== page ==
Skip to main content
It looks like you're using Internet Explorer 11 or older. This website works best with modern browsers such as the latest versions of Chrome, Firefox, Safari, and Edge. If you continue with this browser, you may see unexpected results.
UCF Libraries Home

Coronavirus Update: See Coronavirus Info for updates about the UCF Libraries and the Academic Resources guide for other information about access to resources.


It is recommended that an attorney be consulted when an interpretation of the law is needed. UCF library staff are not able to provide any legal advice. Patent Assistance Information

How to Get Started

When you think you have a patented idea, before you begin the patent process, you should answer these few questions:

1. Understand what a patent does 

2. Keep a record of your invention 

3. Make sure your invention qualifies 

4. Assess the commercial potential 

5. Do a thorough patent search 

Once you think you have a unique idea, you can begin the process of seaching products that have been patented to make sure your idea has not already been designed, developed or submitted and not yet approved. 

Seven Step Strategy

The Seven Steps in a Preliminary Search of U.S. Patents and Published Patent Applications

1. Brainstorm terms to describe the invention.

2. Use these terms to find initial relevant Cooperative Patent Classification using the USPTO website's Site Search box ( In the Site search box found in the top right hand corner of the home page enter "CPC Scheme [plus keywords(s) describing invention]".

3. Verify the relevancy of CPC classification you found by reviewing the CPC Classification Definition linked to it (if there is one). 

4. Retrieve U.S. patent documents with the CPC classification you selected in the PatFT (Patents Full-Text and Image) database.  Review and narrow down the most relevant patents publications by initially focusing on the front page information of abstract and representative drawings.

5. Using this selected set of most relevant patent publications, review each one in-depth for similarity to your own invention, paying close attention to the additional drawings pages, the specification and especially the claims.  References cited by the applicant and/or patent examiner may lead you to additional relevant patents.

6. Retrieve U.S. published patent applications with the CPC classification you selected in Step 3 in the AppFT (Applications Full-Text and Image) database. Use the same search approach used in Step 4 of first narrowing down your results to the most relevant patent applications by studying the abstract and representative drawings of each on its front page.  Then examine the selected published patent applications closely, paying close attendion to the additional drawings pages, the specifications and especially the claims.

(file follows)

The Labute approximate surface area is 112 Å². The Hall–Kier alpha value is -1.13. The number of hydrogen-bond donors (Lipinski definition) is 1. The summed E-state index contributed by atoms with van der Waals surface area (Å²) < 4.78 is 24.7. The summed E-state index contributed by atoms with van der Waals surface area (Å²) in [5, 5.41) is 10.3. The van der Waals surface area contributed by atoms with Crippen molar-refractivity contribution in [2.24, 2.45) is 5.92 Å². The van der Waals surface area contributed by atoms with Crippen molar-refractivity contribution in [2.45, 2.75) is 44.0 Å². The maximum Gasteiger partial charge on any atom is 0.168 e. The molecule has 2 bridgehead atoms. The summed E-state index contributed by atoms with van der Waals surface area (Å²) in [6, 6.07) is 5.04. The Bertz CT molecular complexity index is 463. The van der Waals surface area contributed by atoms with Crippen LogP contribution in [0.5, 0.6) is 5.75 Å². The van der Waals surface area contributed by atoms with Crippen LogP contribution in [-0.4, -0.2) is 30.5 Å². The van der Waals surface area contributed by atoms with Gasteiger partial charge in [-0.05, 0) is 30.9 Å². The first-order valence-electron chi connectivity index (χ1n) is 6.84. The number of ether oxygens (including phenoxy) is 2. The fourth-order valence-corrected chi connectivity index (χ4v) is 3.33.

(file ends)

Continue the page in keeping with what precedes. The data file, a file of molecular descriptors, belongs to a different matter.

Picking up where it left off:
7. Broaden your search to find additional U.S. patent publications using keyword searching in PatFT or AppFT databases, classification searching of non-U.S. patents on the European Patent Office's Worldwide Espacenet patent database and searching non-patent literature disclosures of inventions using the free electronic and print resources of your nearest Patent and Trademark Resource Center.


Information found at -


There are a variety of tutorials that will help in your ultimate goal of obtaining a patent.

  • This UCF produced video explains patent classification systems and demonstrates how to conduct a patent search using the classic version of the free global patent database, Espacenet

  • The Computer-Based Training video developed by the USPTO is a step-by-step guide for searching PatFT and AppFT using the CPC classification and, if your invention has not been previously patented or disclosed, provides the next steps to take.

  • Harvard University's How to Read a Patent shows the parts of a patent and includes code descriptions and definitions.

  • University of Minnesota has two online interactive tutorials, Patents and Patentability and Patent Searching.

  • Penn State's PTRC video: Classification Searching on the USPTO Website demonstrates how to locate patent classification information using "Searching by class" on the USPTO website.  The latest revision of the Classification search page eliminated the toolbar at the top, so to follow the "CPC Sections" walkthrough, click on Additional Resources--> CPC --> Scheme on the current page.

  • Cooperative Patent Classification System/CPC -   The new system, CPC, was developed jointly by the European Patent Office and the United States Patent and Trademark Office to harmonize the exchange of works between the two organizations and patent searching in general.  The system is based on the IPC (International Patent Classification) and the ECLC (European Classification).  The video gives you the history of the CPC and shows the different options when searching for a patent.